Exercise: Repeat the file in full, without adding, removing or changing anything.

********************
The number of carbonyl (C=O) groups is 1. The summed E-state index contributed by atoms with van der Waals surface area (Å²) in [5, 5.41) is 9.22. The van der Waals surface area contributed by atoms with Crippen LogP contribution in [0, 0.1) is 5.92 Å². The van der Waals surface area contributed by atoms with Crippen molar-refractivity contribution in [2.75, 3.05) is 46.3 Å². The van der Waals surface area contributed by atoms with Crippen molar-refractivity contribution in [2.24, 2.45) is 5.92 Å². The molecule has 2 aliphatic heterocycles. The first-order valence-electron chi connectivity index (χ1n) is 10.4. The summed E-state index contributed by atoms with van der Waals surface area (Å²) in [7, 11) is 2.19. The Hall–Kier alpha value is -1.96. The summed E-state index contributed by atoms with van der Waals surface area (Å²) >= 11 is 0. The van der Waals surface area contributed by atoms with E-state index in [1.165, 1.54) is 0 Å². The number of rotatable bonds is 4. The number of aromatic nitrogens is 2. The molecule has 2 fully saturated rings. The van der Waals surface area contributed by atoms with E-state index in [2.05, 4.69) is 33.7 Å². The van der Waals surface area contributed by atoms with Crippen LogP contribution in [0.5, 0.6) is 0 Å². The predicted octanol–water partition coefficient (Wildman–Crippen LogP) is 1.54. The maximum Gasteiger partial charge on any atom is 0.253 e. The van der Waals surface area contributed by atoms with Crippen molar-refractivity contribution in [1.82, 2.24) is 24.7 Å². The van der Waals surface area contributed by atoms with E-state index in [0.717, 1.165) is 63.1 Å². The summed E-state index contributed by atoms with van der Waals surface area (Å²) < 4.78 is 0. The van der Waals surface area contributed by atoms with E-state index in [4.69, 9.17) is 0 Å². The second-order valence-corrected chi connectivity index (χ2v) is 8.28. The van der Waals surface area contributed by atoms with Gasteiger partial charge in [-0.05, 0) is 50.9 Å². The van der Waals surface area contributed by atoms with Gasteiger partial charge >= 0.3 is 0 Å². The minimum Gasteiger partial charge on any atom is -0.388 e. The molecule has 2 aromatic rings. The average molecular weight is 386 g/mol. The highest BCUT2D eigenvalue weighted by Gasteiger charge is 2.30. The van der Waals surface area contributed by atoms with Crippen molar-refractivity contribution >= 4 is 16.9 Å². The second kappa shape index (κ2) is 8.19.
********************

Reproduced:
The number of carbonyl (C=O) groups is 1. The summed E-state index contributed by atoms with van der Waals surface area (Å²) in [5, 5.41) is 9.22. The van der Waals surface area contributed by atoms with Crippen LogP contribution in [0, 0.1) is 5.92 Å². The van der Waals surface area contributed by atoms with Crippen molar-refractivity contribution in [2.75, 3.05) is 46.3 Å². The van der Waals surface area contributed by atoms with Crippen molar-refractivity contribution in [2.24, 2.45) is 5.92 Å². The molecule has 2 aliphatic heterocycles. The first-order valence-electron chi connectivity index (χ1n) is 10.4. The summed E-state index contributed by atoms with van der Waals surface area (Å²) in [7, 11) is 2.19. The Hall–Kier alpha value is -1.96. The summed E-state index contributed by atoms with van der Waals surface area (Å²) >= 11 is 0. The van der Waals surface area contributed by atoms with E-state index in [1.165, 1.54) is 0 Å². The number of rotatable bonds is 4. The number of aromatic nitrogens is 2. The molecule has 2 fully saturated rings. The van der Waals surface area contributed by atoms with E-state index in [2.05, 4.69) is 33.7 Å². The van der Waals surface area contributed by atoms with Crippen LogP contribution in [0.5, 0.6) is 0 Å². The predicted octanol–water partition coefficient (Wildman–Crippen LogP) is 1.54. The maximum Gasteiger partial charge on any atom is 0.253 e. The van der Waals surface area contributed by atoms with Crippen molar-refractivity contribution in [1.82, 2.24) is 24.7 Å². The van der Waals surface area contributed by atoms with E-state index in [0.717, 1.165) is 63.1 Å². The summed E-state index contributed by atoms with van der Waals surface area (Å²) < 4.78 is 0. The van der Waals surface area contributed by atoms with E-state index in [4.69, 9.17) is 0 Å². The second-order valence-corrected chi connectivity index (χ2v) is 8.28. The van der Waals surface area contributed by atoms with Gasteiger partial charge in [-0.05, 0) is 50.9 Å². The van der Waals surface area contributed by atoms with Gasteiger partial charge >= 0.3 is 0 Å². The minimum Gasteiger partial charge on any atom is -0.388 e. The molecule has 2 aromatic rings. The average molecular weight is 386 g/mol. The highest BCUT2D eigenvalue weighted by Gasteiger charge is 2.30. The van der Waals surface area contributed by atoms with Crippen molar-refractivity contribution >= 4 is 16.9 Å². The second kappa shape index (κ2) is 8.19.